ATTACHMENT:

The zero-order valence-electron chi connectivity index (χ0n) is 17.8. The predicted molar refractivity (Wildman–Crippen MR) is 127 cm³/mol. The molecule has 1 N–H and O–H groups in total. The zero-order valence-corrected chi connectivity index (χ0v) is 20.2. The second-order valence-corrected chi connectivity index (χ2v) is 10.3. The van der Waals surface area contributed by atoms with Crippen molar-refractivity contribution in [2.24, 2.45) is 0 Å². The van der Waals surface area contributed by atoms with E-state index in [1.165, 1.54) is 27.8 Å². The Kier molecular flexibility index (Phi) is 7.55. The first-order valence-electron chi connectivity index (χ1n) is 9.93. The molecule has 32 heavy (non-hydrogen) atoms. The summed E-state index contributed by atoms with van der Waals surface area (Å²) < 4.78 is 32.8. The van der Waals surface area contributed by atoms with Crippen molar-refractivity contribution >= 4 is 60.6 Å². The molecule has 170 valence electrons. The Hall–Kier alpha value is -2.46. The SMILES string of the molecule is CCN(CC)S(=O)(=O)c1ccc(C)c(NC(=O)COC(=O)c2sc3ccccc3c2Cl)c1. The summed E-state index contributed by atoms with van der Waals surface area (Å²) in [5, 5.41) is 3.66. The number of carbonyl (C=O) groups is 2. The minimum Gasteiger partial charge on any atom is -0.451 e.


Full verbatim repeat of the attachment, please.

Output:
The zero-order valence-electron chi connectivity index (χ0n) is 17.8. The predicted molar refractivity (Wildman–Crippen MR) is 127 cm³/mol. The molecule has 1 N–H and O–H groups in total. The zero-order valence-corrected chi connectivity index (χ0v) is 20.2. The second-order valence-corrected chi connectivity index (χ2v) is 10.3. The van der Waals surface area contributed by atoms with Crippen molar-refractivity contribution in [2.24, 2.45) is 0 Å². The van der Waals surface area contributed by atoms with E-state index in [1.165, 1.54) is 27.8 Å². The Kier molecular flexibility index (Phi) is 7.55. The first-order valence-electron chi connectivity index (χ1n) is 9.93. The molecule has 32 heavy (non-hydrogen) atoms. The summed E-state index contributed by atoms with van der Waals surface area (Å²) < 4.78 is 32.8. The van der Waals surface area contributed by atoms with Crippen molar-refractivity contribution >= 4 is 60.6 Å². The molecule has 170 valence electrons. The Hall–Kier alpha value is -2.46. The SMILES string of the molecule is CCN(CC)S(=O)(=O)c1ccc(C)c(NC(=O)COC(=O)c2sc3ccccc3c2Cl)c1. The summed E-state index contributed by atoms with van der Waals surface area (Å²) in [5, 5.41) is 3.66. The number of carbonyl (C=O) groups is 2. The minimum Gasteiger partial charge on any atom is -0.451 e.